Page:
Oli is always hungry. The family have health problems, and are often forced to choose between buying food or medicine. Their income is small and uncertain and never enough. Photo by Lucy Aulich, World Vision
At World Vision we talk about ‘success’ in the field and it’s often hard to define, as it can be incremental. It’s usually the small things. It can be the ability for a family or a community to provide for themselves; to put aside savings for the future when the crops aren’t doing well. It can be a family that starts with one cow and then is able to produce a calf, a tailor who with the right training can build a business and employ others.
The thing that struck me when I met Sweety and Oli in Bangladesh was the difference having ‘success’ meant to the life of a child. Sweety came from a family you would class as successful. The only daughter of a farmer she spent her days playing with the other children in village, attending school and being treated to the cream from the milk after her father had milked the cow.
Sweety had a toy kitchen, with a stove and jugs to collect water, plates for imaginary guests. Her mother patiently helped her with her homework and untangling the knots in her hair and clipping her fringe with glittery accessories. Sweety proudly wore the jacket her father had given her as a gift and was trying to cajole her dad into buying her a matching hat.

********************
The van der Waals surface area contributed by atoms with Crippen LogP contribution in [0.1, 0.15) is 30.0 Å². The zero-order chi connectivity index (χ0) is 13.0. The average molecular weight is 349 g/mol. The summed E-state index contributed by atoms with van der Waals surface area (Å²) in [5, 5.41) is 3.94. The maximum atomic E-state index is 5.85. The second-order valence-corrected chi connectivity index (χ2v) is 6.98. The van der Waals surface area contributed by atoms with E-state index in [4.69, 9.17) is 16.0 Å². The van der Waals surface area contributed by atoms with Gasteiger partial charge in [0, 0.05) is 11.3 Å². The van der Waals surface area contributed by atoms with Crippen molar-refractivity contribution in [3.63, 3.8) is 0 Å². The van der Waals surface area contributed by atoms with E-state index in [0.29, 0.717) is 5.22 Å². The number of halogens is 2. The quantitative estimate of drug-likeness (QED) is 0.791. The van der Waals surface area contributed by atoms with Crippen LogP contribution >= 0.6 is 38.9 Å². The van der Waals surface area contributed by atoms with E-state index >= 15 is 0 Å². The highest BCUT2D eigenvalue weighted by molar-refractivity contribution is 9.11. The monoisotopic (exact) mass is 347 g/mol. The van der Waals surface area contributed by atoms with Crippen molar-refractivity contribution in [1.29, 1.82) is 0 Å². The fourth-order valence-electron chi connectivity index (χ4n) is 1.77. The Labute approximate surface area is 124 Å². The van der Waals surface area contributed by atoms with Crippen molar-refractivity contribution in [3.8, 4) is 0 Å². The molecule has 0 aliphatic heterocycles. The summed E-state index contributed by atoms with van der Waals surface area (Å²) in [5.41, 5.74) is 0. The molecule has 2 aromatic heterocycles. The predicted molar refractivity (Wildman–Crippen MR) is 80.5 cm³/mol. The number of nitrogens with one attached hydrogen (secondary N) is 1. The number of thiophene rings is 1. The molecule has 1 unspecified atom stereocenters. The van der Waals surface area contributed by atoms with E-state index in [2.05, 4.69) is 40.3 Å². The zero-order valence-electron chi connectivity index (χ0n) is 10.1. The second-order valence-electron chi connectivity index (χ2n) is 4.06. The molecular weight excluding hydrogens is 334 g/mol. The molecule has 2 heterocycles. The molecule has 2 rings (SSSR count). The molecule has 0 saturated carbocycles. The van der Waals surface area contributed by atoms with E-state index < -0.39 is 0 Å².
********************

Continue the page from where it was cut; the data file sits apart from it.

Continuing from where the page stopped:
We spent a day with Sweety and her family hearing about how her father had been through training with World Vision and how his cow was about to give birth to calves. He would milk the cow and then divide the milk into portions for sale and one for his daughter Sweety to drink. Sweety sat on his knee trying to distract him and being fed pieces of an orange. They were obviously close and due to the crops doing well, and her father planning to set himself up as rice wholesaler he can indulge her.
Oli was a spirited child obviously malnourished and lacking the opportunities of Sweety. His mother struggled to feed and clothe him and lacked the funds to send him to school. Oli spent his day building miniature dams, piling the mud and smoothing the edges to build walls to trap the water.
Oli’s parents had married young and were struggling. His father had borrowed money last season to grow rice which then failed due to heavy rains. To try to pay back the loan he had to fish through the night risking his health. Weary he would return home with either just enough fish to sell or to provide a small meal for the family. Oli would cry when there wasn’t enough food or when the bigger fish was put aside to sell at the market.
Even though both were only children, in a village not far away from each other, the situation between Oli and Sweety couldn’t have been more different. Sweety’s parents had taken the training and support from World Vision and created a secure future for their child where she could have an education, a future and a full stomach. Oli’s family on the other hand were falling further and further into a cycle of poverty where they were forced to borrow more to continue to survive and find a way out of basic subsistence farming.
World Vision works through it’s Area Development programs to identify families like Oli’s and to help them on to a better path where they can be supported through the difficult times, when crops fail and there is no seasonal work and build resilience and smarter ways to farm. Our funds to the field are crucial in helping families like Oli’s become ‘successful’ and giving a child the opportunity to access education and stop the cycle of poverty.
Help families like Oli’s achieve ‘success’ – support World Vision’s programs to help families earn a better income.